Angelo Cabrera immigrated to New York City from Mexico in 1990 as an undocumented immigrant at 16 and immediately started working in bodegas throughout the city, so that he could send money to his family in Puebla, Mexico.
When the pandemic started, Cabrera increased the money he was sending to his family from $240 a month to $340 because his mother needed extra money for medicine, while being employed part-time as a researcher at Baruch College’s Marxe School of Public and International Affairs. Several months later, Cabrera had to send more money to his mother because she fell seriously ill and needed medical treatment.
Cabrera is grateful that his wife, also a Mexican immigrant, was able to pay their rent and utility bills during that period of time because most of his earnings went to his mother’s medical expenses, which cost him between $6,000 to $7,000. The entire ordeal was painful, Angelo said.
“There were times I wanted to focus on my family here, like my immediate family,” said Cabrera, who has a Green Card and lives with his wife in East Harlem, New York. “But at the same time what are you gonna do if your family can’t even buy medicine?” His mother passed away at the end of 2020.
Despite Covid lockdowns and sticky inflation, the outflow of U.S. remittances is climbing. Government programs and a robust job market have enabled U.S. immigrants to find ways to send money abroad to help families while having more immigrants entering the labor force could alleviate pressure on the tight labor market.
In the latest data compiled, the U.S. sent the most remittances than any other country and set a record of $72.7 billion in 2021, according to KNOMAD, the World Bank’s data hub for migration and economic development. U.S. remittances are estimated to reach a record of $75.7 billion in 2022 and $75.9 billion by the end of this year, according to Insider Intelligence, a market research company.
Even though remittances declined by 2.1% in 2020 compared to 2019, many economists were expecting a bigger letdown due to the economic freefall during the pandemic. The reality was that many immigrants held essential jobs that enabled them to continue to work, said Jesus Canas, a senior business economist at the Federal Reserve Bank of Dallas.
About 69% of all immigrants in the labor force and 74% of undocumented workers were essential, according to a report conducted by the Immigrant Learning Center, a nonprofit organization that provides various services to immigrants and refugees.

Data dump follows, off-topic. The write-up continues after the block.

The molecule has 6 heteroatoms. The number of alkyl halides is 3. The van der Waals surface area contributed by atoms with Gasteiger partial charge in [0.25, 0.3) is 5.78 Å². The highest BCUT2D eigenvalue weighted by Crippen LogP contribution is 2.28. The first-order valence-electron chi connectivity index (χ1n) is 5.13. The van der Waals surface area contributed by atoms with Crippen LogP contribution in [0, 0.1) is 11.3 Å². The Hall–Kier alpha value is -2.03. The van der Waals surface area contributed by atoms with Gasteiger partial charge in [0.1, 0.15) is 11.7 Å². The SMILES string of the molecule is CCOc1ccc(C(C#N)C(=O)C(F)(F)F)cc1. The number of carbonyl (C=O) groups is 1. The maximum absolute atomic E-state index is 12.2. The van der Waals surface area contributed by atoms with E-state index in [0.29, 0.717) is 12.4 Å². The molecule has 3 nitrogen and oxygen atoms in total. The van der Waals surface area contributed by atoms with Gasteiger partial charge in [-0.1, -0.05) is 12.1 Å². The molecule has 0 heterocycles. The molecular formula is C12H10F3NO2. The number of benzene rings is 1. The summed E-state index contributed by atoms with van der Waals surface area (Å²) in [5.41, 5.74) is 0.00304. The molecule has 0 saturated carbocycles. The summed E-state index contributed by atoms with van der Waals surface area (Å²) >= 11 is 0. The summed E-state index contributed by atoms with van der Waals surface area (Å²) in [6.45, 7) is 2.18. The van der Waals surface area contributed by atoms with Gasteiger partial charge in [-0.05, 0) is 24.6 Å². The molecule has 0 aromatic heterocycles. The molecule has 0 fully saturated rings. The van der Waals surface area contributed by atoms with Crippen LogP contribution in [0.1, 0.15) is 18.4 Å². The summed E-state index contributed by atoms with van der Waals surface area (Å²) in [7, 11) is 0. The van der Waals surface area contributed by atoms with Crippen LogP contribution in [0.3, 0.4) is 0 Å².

These same immigrants, who were essential workers and sending money back home, benefit from the wage gains in industries that have thrived since the pandemic and minimum wage increases in certain states. For example, California’s minimum wage in 2020 was $13 per hour. The state’s minimum wage is now $15.50.
Also, legal immigrants, who qualified for pandemic aid, were able to continue to send money abroad because some of their daily and monthly expenses were paid by the government and not with their earnings or savings. For instance, the government issued stimulus checks, suspended student loan payments, and, in some cases, local municipalities put a hold on rent payments, which benefited many people including immigrants.
The effects of the pandemic and inflation are acutely felt in countries like Mexico and other Latin American countries, and many immigrants feel a huge responsibility to send additional money during hardships, said Cabrera, who works as a community school director at Union Settlement, which provides underserved communities programs ranging from education to healthcare and economic development.
Uri Rojas, 36, who owns and operates a coffee cart in Times Square, has increased the money he sends to Mexico by at least $500 a year. Rojas has been sending his mother an average of $200 a month for the past 17 years, but inflation has raised the cost of living so much in Mexico that he tries to send her more when he can. Rojas also sends $100 to his grandmother five times a year since the pandemic.
U.S. inflation hasn’t left Rojas unscared. In the past two years, Rojas has increased the number of days he works at his coffee cart from five days a week to six. Also, Rojas has noticed the cost of diapers has gone and spends more on them. Rojas has five kids. Overall, saving money has been difficult lately, said Rojas.
The U.S. has always depended on immigrants like Cabrera and Rojas to participate in its labor force, and letting more immigrants in the country could alleviate the tightness of the job market, according to a report done by the Federal Reserve Bank of San Francisco.
Between 2017 to 2020, the number of immigrants declined due to government policies and the Covid-19 border closures, which contributed to the tight labor market, the report states. Eventually, immigration policies eased and the borders reopened in 2022, which brought in a significant amount of immigrants and helped close the labor force gap left by the pandemic.
To further alleviate the tightness of the labor market, the report says increased immigration flow needs to continue. This in turn could increase the outflow of remittances in the U.S. and help millions of immigrant workers’ families living abroad.